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Exploring Ilha do Mel, Part One

Ilha do Mel. 

We arrived in Paranagua, looked around, and decided we didn’t like it. The town was dirty, rundown, and depressing. Could this really be the gateway to one of Brazil’s most beautiful and remote islands? We sat down by the dock to find out. Finally, a little wooden ferry puttered up to put us out of our misery.

Since it was the middle of the week, our fellow passengers were mostly locals, loaded down with a week’s worth of supplies. I delighted in watching a family of four load their provisions on board: cookies, cheetos, potato chips. Apparently the only thing missing from Paradise were trans fats and corn syrup. When all the supplies and luggage were properly stowed, our ferry took off, leaving the shabby outline of Paranagua’s harbor front in our wake.

Dock at Nova Brasilia, Ilha do Mel

The ferry chugged along past a handful of uninhabited islands bristling with mangrove forests. As we approached our destination we were joined by great black frigatebirds swooping and diving for the evening meal. The outline of the island appeared. To the left lay a long thin strip of sand lining a low lying forest, and to the right, mangroves giving way to a thickly wooded mountain peak. As we got closer, we recognized signs of civilization: fishing boats with trawlers, brightly colored one story houses, and a handful of people. We pulled up to the dock at Brasilia, the larger of the island’s two settlements. Everyone pitched in to help the family of four unload their many boxes of loot. Most of the passengers disembarked, but a handful of us remained to make the 20 minute trip over to Encantadas.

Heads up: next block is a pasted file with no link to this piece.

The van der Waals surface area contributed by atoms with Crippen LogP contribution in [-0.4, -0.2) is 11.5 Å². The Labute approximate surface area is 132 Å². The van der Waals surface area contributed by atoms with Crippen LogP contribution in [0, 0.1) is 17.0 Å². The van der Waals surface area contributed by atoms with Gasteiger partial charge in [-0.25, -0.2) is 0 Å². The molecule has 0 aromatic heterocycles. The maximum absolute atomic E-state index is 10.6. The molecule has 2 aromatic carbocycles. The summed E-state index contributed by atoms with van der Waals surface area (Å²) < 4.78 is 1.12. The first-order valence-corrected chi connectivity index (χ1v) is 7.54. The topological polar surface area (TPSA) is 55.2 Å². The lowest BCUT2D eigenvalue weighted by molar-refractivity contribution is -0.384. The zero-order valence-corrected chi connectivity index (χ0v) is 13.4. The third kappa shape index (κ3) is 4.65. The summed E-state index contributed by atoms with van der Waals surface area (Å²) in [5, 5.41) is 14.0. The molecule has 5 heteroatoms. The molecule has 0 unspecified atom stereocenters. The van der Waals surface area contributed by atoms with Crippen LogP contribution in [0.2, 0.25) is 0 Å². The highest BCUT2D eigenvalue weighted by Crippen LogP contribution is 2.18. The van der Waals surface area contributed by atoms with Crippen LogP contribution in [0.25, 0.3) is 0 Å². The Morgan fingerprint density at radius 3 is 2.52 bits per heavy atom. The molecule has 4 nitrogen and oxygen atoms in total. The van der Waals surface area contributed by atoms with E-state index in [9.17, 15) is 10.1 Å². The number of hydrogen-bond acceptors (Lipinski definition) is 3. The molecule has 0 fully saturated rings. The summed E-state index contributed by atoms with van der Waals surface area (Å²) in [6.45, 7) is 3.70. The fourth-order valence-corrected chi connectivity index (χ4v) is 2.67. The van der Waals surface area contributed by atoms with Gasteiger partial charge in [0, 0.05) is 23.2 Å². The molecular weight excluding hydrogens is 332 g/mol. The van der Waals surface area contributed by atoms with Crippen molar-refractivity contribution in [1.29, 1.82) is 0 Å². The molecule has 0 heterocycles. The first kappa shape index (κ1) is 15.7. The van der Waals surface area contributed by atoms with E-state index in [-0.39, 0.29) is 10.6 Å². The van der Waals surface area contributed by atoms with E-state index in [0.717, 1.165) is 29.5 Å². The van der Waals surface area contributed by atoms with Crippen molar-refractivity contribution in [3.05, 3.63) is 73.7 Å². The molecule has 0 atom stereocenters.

Profiteroles, Recanto do Frances

When we landed we set right about finding a place to sleep. Though there were some interesting options along the waterfront, we took one of the sandy paths towards the interior in search of a better deal. Along the way, we passed signs for Recanto do FrancesA mix of nostalgia and long suppressed francophilia must have overcome us, because before we knew it we were standing on the porch of the French posada, chatting with the owners Serge and Helène and cooing over Uisky, their cantankerous but lovable blind dog. Helène informed us that they were currently running a special promotion: two nights for 150 reais. The cherry on top? A dish of profiteroles was included in the special. If we weren’t hooked before we certainly were then. We unloaded our belongings in “Toulouse”, a simple but comfortable double room with a little tiled table, two chairs, an empty cooler (the original mini-bar) and a small private bathroom.